«You cannot predict the future, but you can create it.»
The Way to Holography
Holography begins to take its first steps in 1947 in a laboratory of an electrical engineering company where Gabor was working on improving the electron microscope. This instrument had increased one hundred times the resolving power of the best optical microscopes and it was very close to solving the atomic structures, but the system was not quite perfect. Its main limitation was related to the spherical aberration of the magnetic lenses of the microscope. To solve this problem Gabor asked himself: «Why not take a bad electron picture, but one which contains the whole information, and correct it by optical means?»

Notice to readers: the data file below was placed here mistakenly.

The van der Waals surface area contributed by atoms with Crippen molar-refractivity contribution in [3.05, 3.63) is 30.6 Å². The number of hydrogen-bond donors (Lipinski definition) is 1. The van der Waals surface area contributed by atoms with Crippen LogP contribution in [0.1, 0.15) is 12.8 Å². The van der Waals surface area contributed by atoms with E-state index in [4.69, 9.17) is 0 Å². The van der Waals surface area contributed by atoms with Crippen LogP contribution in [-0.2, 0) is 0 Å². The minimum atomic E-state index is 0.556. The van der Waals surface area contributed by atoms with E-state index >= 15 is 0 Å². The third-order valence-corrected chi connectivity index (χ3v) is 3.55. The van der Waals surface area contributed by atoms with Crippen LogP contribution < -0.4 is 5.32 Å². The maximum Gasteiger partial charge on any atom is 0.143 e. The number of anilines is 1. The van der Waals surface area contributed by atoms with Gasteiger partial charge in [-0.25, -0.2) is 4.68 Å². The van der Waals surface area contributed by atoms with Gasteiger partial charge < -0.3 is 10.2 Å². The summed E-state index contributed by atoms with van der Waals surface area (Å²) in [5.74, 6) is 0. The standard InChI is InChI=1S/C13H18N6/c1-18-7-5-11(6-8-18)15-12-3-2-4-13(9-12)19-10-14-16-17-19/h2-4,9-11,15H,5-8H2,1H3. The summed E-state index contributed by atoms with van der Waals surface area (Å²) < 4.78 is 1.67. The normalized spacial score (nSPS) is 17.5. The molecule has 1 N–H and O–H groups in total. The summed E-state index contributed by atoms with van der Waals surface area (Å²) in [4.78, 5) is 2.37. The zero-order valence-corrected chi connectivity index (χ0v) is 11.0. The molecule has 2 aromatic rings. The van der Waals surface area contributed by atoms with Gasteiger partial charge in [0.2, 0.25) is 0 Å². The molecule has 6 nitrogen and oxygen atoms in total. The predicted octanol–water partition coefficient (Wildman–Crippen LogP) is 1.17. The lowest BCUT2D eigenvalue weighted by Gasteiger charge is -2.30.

Gabor came up with the answer to this question while he was waiting for a game of tennis on Easter Day 1947 and it was to consider a two-step process. In the first stage, the recording, the interference pattern between a coherent electron beam (object wave) and a “coherent background” (reference wave) is recorded on a photographic plate. Gabor called this interference pattern “hologram”, from the Greek word “holos”, the “whole”, because it contained the whole information (amplitude and phase) of the object wave. In the second stage, the reconstruction, the hologram is illuminated with visible light and the original wavefront is reconstructed, so that the aberrations of the electron optics can be corrected by optical methods. Therefore, the physical principles of holography are based on the wave nature of light and they are interference (recording step) and diffraction (reconstruction step). He spent the rest of the year working on his ‘new microscopic principle’.